Humans clearly demonstrate altruistic tendencies towards other members of groups with which they identify.
One bit of evidence that this is innate comes from studies with oxytocin. Those who inhale the hormone are significantly more likely to sacrifice for the benefit of members of their own groups, but show no increased inclination to help members in other groups.
Dutch men high on oxytocin, for example, are inclined to help out other Dutch men more than otherwise, but not inclined to help out Muslims.
Other evidence comes from the prevalence of religious sects. Religious types give far more time and money to charity than heathens—not just to religious causes, but to all causes. But it turns out not to be religious beliefs that matter, rather it's how much time these people spend with members of the religious groups with which they identify—how often they go to church. Yes, they are believers, but only as a means of rationalizing their self-sacrificing behavior.
Indeed, Richard Sosis examined 200 19th century U.S. communes and found that 39% of religious communes, but only 6% of secular communes, survived for 20 years. The key to survival in these religious communes was evidently requiring members to sacrifice individual pleasures. This did not matter in secular communes, presumably because secular communes do not postulate the existence of a God necessary to justify the requisite sacrifices.
But whence comes this tendency to sacrifice oneself for the good of a group? To survive we have had to compete with other groups for resources necessary for propagation, namely food and eggs. And indeed, archaeological and ethnographic evidence show that historically humans had a significant chance (around 10%) of dying in warfare.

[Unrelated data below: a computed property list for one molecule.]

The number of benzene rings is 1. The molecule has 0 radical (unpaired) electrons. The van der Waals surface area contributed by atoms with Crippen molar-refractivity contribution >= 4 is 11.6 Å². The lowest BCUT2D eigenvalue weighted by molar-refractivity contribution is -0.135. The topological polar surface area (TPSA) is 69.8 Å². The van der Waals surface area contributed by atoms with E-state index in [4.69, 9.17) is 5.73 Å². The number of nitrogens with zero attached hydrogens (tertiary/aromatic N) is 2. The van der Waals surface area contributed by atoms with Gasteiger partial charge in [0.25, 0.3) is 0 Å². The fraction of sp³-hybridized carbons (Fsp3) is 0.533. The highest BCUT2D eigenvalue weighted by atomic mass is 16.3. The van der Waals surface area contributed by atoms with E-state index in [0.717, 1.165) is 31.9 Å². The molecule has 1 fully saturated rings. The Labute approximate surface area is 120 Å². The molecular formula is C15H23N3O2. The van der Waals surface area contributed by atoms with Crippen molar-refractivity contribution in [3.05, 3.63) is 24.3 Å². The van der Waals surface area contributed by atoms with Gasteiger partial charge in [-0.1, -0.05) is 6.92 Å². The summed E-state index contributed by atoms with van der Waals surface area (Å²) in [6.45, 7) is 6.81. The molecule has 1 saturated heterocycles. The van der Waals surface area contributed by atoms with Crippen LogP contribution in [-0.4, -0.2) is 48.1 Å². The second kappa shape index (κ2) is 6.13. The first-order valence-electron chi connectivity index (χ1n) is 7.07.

Obviously such a high mortality rate resulted in tremendous evolutionary pressure.
Those groups in which individuals sacrificed for the good of the group out-competed other groups. So there was pressure on individuals to act altruistically.
Of course, there also had to be some method of preventing free riders, and so we evolved with a tendency to punish those who do not act altruistically.
Morality and religion are thus evolutionary by-products of war.
- "The Righteous Mind" by Jonathan Haidt, pages 234-267
- "Did Warfare Among Ancestral Hunter-Gathers Affect the Evolution of Human Social Behavior", 2009 article by Samuel Bowels in Science
- "Group Competition, Reproductive Leveling, and the Evolution of Human Altrusim", 2006 article by Samuel Bowles in Science
- "The Neuropeptide Oxytocin Regulates Parochail Altrusim in Intergroup Conflic Among Humans", 2010 article by De Dreu, Greer, Handgraaf, Shalvi, Van Kleef, & Bass, in Science
- "Oxytocin Promoste Human Ethnocentrism" 2011 article by by De Dreu, Greer, Handgraaf, Shalvi, & Van Kleef, in Proceedings of U.S. National Academy of the Sciences
- "Bowling Alone: The Collapse and Revival of American Community" 2001 book by Robert Putnam
- "American Grace: How Religion Divides and Unites Us", 2012 book by Robert Putnam and David Campbell
- "Cooperation and Commune Longevity: A Test of the Costly Signaling Theory of Religion", 2003 article by Richard Sosis and Eric Bressler
- "Religion as an Evolutionary Byproduct: A Critique of the Standard Model", 2012 article by Russell Powell and Steve Clarke
Photo from "The Pacific" by HBO
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